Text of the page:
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One challenge for managers can occur in laboratories that were designed with VAV systems. Managers can implement two strategies in VAV and constant-volume laboratories.
Sash-height alarms. One little-known fact is that many fume-hood controllers that monitor actual sash position can generate an audible alarm when the sash remains open over a specific face area for a predetermined amount of time. These alarms let operators know they might be operating the hood sash past a safe position and can be a reminder to close the sash when not in use.
For temperature control in laboratories with VAV systems, the SAV only operates at maximum flow setpoint when the room requires cooling or when the fume hood sash is open to the maximum position and the maximum make-up airflow is required to maintain proper room pressurization. Enabling sash alarming can remind operators to close hoods when not working in front of them.
Occupancy sensors controlling face-velocity setpoints. Typically, laboratory personnel do not stand in front of a fume hood for eight straight hours or even occupy the space for one straight shift. This is an opportunity to decrease the face velocity of the fume hood, which will decrease the amount of make-up air required to properly pressurize the space.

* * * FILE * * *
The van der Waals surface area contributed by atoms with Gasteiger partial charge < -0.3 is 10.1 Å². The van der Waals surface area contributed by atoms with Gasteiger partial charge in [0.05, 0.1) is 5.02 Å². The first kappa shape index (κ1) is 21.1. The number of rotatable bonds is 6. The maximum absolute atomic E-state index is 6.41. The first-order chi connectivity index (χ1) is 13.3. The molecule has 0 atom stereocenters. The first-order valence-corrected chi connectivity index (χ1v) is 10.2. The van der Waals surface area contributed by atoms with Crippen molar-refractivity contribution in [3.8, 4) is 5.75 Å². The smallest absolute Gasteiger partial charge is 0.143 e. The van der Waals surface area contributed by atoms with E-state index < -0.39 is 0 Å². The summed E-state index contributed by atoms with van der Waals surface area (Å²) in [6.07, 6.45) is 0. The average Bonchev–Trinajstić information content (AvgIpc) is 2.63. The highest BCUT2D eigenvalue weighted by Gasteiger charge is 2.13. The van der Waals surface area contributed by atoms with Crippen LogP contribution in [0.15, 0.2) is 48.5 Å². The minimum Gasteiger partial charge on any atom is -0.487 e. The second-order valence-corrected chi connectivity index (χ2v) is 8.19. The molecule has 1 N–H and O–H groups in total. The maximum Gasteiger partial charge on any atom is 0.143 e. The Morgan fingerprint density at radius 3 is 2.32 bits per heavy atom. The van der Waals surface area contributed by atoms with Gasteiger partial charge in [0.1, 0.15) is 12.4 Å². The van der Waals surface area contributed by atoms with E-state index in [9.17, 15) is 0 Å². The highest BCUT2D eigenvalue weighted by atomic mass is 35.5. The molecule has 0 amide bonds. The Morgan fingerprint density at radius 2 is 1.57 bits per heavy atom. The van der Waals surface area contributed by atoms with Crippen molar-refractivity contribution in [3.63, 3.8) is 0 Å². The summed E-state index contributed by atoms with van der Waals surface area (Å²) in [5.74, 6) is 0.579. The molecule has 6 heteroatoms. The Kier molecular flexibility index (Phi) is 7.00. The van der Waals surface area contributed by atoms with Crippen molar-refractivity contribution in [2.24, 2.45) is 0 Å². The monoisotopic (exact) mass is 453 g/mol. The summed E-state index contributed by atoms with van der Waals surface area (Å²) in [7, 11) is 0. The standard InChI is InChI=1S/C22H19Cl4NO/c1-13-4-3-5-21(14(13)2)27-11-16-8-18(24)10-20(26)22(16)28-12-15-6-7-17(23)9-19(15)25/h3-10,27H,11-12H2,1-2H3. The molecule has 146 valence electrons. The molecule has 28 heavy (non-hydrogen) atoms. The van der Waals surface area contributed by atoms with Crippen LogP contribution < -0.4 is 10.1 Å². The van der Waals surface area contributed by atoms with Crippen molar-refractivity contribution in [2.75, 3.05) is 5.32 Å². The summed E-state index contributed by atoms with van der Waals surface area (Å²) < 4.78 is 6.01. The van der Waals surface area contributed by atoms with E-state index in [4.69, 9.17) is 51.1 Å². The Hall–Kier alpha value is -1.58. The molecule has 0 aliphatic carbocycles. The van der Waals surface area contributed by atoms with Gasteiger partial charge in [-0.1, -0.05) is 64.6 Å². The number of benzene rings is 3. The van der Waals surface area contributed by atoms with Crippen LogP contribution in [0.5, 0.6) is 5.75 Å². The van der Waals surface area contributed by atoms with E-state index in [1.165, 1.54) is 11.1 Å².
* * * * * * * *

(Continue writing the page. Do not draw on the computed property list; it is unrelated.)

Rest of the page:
Managers need to implement this option carefully. When decreasing or increasing face-velocity setpoints, refer to the manufacturer's installation, operations, and maintenance manuals for fume hoods. Some hoods require adding or removing parts to achieve the desired operation, and operators might not be able to modify some hoods at all.
A typical laboratory is controlled based on a calculated offset between the total air supply and the total exhaust airflow setpoints. This method does not guarantee that a laboratory is pressurized properly. During design, when cost estimates are high, controls are often the first place budget cuts occur. Individual laboratory pressure sensors are sacrificed. Adding space pressure sensors allows the EAV or SAV to trim in order to maintain proper pressurization.
Critical Operations: Laboratories and Energy Savings
Variable Air Volume Considerations for Critical Facilities